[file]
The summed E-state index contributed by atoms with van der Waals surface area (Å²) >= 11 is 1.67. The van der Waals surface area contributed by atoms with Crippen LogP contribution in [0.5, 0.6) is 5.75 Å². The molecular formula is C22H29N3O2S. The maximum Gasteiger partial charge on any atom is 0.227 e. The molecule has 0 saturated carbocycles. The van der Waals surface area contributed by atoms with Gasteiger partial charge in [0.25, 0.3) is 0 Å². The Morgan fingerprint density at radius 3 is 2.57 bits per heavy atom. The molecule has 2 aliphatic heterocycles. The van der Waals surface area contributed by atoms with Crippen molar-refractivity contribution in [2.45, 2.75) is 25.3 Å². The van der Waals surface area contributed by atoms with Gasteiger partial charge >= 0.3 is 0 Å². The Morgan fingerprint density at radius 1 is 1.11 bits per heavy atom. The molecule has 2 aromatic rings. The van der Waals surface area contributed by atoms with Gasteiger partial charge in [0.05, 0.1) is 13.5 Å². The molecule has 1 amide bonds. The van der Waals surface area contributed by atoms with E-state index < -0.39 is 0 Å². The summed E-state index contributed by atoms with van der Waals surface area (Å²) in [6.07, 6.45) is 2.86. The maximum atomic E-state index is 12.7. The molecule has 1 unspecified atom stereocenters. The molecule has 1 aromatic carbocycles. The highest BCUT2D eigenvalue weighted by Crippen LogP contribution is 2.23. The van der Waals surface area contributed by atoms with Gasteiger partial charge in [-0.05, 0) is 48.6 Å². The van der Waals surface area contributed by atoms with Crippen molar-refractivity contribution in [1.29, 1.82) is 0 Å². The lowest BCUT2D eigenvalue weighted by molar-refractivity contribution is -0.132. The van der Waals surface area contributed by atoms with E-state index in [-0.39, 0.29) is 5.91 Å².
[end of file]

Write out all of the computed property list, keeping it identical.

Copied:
The summed E-state index contributed by atoms with van der Waals surface area (Å²) >= 11 is 1.67. The van der Waals surface area contributed by atoms with Crippen LogP contribution in [0.5, 0.6) is 5.75 Å². The molecular formula is C22H29N3O2S. The maximum Gasteiger partial charge on any atom is 0.227 e. The molecule has 0 saturated carbocycles. The van der Waals surface area contributed by atoms with Gasteiger partial charge in [0.25, 0.3) is 0 Å². The Morgan fingerprint density at radius 3 is 2.57 bits per heavy atom. The molecule has 2 aliphatic heterocycles. The van der Waals surface area contributed by atoms with Crippen molar-refractivity contribution in [2.45, 2.75) is 25.3 Å². The van der Waals surface area contributed by atoms with Gasteiger partial charge >= 0.3 is 0 Å². The Morgan fingerprint density at radius 1 is 1.11 bits per heavy atom. The molecule has 2 aromatic rings. The van der Waals surface area contributed by atoms with Gasteiger partial charge in [0.05, 0.1) is 13.5 Å². The molecule has 1 amide bonds. The van der Waals surface area contributed by atoms with E-state index < -0.39 is 0 Å². The summed E-state index contributed by atoms with van der Waals surface area (Å²) in [6.07, 6.45) is 2.86. The maximum atomic E-state index is 12.7. The molecule has 1 unspecified atom stereocenters. The molecule has 1 aromatic carbocycles. The highest BCUT2D eigenvalue weighted by Crippen LogP contribution is 2.23. The van der Waals surface area contributed by atoms with Gasteiger partial charge in [-0.05, 0) is 48.6 Å². The van der Waals surface area contributed by atoms with Crippen molar-refractivity contribution in [1.29, 1.82) is 0 Å². The lowest BCUT2D eigenvalue weighted by molar-refractivity contribution is -0.132. The van der Waals surface area contributed by atoms with E-state index in [-0.39, 0.29) is 5.91 Å².